'Redeemed' Barry looks for joyful beginnings

October 04, 1994|By WILEY A. HALL

Marion Barry, looking bewildered and old, sat heavily on a bed at the Vista Hotel. His hands were cuffed behind his back. His head was bowed. He looked beaten and deflated and very, very lost.

It is the summer of 1990, and we are looking at a videotape of the FBI's sting operation in which Mr. Barry, then the mayor of Washington, D.C., smoked crack cocaine with a girlfriend. The film was entered into evidence during Mr. Barry's federal trial on perjury and drug charges. It was aired -- often in its entirety -- countless times nationwide. Mr. Barry eventually was convicted of a misdemeanor and served six months in prison.

I'm sure you remember the film: Mr. Barry's half-hearted sexual pursuit of model Rasheeda Moore. The way he took two long puffs from a pipe containing crack cocaine and then staggered to the door. The sudden, forcible entry of federal agents. Miss Moore's screams as agents shoved the mayor face-first against a wall and handcuffed him. And then his forlorn complaint: "I'll be goddamned. The bitch set me up," repeated again and again in a dull, sullen, defeated voice.

The film showed a ponderous and tired man -- far different from the arrogant, high-flying womanizer we had been led to expect. It showed a man desperately in need of help; pathetic and sad; a man certainly not fit to be anybody's mayor.

A very different seeming Marion Barry spoke at Bethel A.M.E. Church Sunday.

Sunday, the Democratic nominee for D.C. mayor described himself as "redeemed, restored and resurrected." He described himself as a man who "has had dark nights" but who also has known "the joy of repentance."

"I know what the Lord has meant to my life," said Mr. Barry. "And I know this is a good day because God has made it with new beginnings; with new thoughts, new hopes and brand new possibilities."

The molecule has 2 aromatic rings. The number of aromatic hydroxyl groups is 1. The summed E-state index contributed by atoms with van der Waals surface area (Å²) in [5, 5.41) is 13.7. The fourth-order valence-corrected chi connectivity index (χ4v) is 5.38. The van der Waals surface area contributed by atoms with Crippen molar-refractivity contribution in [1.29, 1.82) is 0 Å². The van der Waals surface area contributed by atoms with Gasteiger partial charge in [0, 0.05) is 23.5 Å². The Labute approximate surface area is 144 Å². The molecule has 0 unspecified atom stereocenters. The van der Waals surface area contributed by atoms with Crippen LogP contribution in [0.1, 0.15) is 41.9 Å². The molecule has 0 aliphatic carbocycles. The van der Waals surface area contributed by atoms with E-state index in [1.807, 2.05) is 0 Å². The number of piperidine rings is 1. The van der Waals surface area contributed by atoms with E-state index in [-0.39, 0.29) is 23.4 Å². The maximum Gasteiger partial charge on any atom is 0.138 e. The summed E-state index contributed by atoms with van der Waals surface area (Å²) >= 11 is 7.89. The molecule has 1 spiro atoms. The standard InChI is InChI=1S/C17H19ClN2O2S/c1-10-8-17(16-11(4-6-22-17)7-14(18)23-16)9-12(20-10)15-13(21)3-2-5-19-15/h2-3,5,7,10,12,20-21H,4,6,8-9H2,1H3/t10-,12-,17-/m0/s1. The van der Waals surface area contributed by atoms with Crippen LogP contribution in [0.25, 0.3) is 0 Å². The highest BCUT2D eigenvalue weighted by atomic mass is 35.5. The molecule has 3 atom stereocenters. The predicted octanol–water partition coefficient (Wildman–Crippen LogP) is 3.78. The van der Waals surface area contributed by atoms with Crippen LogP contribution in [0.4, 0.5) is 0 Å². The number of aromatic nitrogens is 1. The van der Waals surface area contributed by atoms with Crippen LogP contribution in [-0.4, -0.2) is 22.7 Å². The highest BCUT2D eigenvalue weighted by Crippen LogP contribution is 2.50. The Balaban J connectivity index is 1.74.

Now, it may be that Marion Barry's "redemption and resurrection" is nothing but a con job. He would not be the first politician to embrace the Bible in a calculated attempt to win votes.

But I know that Marion Barry was so thoroughly taken down and humiliated by the repeated airing of that videotape that his comeback is an act of great personal courage. And, I know too, that people can indeed find that courage -- be redeemed, restored and resurrected -- through new-found faith.

Said Bethel's pastor, the Rev. Frank Madison Reid 3rd: "When I look at the Scripture, every great person in the Bible was a person who had made a major mistake in their life. And God took them after they made that major mistake and raised them even higher.

"Marion Barry," continued the pastor, "is a living witness of the work that God can do. And if God can do it for Marion Barry, He can do it for your son, your father or your daughter. He can do it for you."

At Bethel Sunday, I was reminded that ours is a community in great pain -- a pain so profound that future generations will marvel at our endurance. Early in the service, Mr. Reid asked people who had lost a loved one to violence to stand -- and nearly three dozen people rose wearily to their feet. Later, he invited anyone wishing to ask God for specific prayers to approach the altar, and quickly, a long line of people filed down the aisle.

Marion Barry spoke of this. He spoke of the terrors of crime and the ravages of drugs; he spoke of teen pregnancy and the horrible uncertainty that comes with joblessness. "The middle class has pain as well," he said. "They know what it means to have a beautiful house but a broken home. . . . They know that even if you have a Ph.D., you are still a nigger in America."

I do not know if I would have voted for Mr. Barry in the Democratic primary if I lived in Washington. In my opinion, he wasn't that great a mayor during his first go-round. But I do believe in redemption. I do believe in the power of faith. And I have to believe that things can change -- for Marion Barry, for all of us.

"It is midnight in our community," Mr. Barry said. "But the darkest hour is just before dawn. Weeping endures for a night, but there is joy in the morning."

With all my heart, I believe this to be true.

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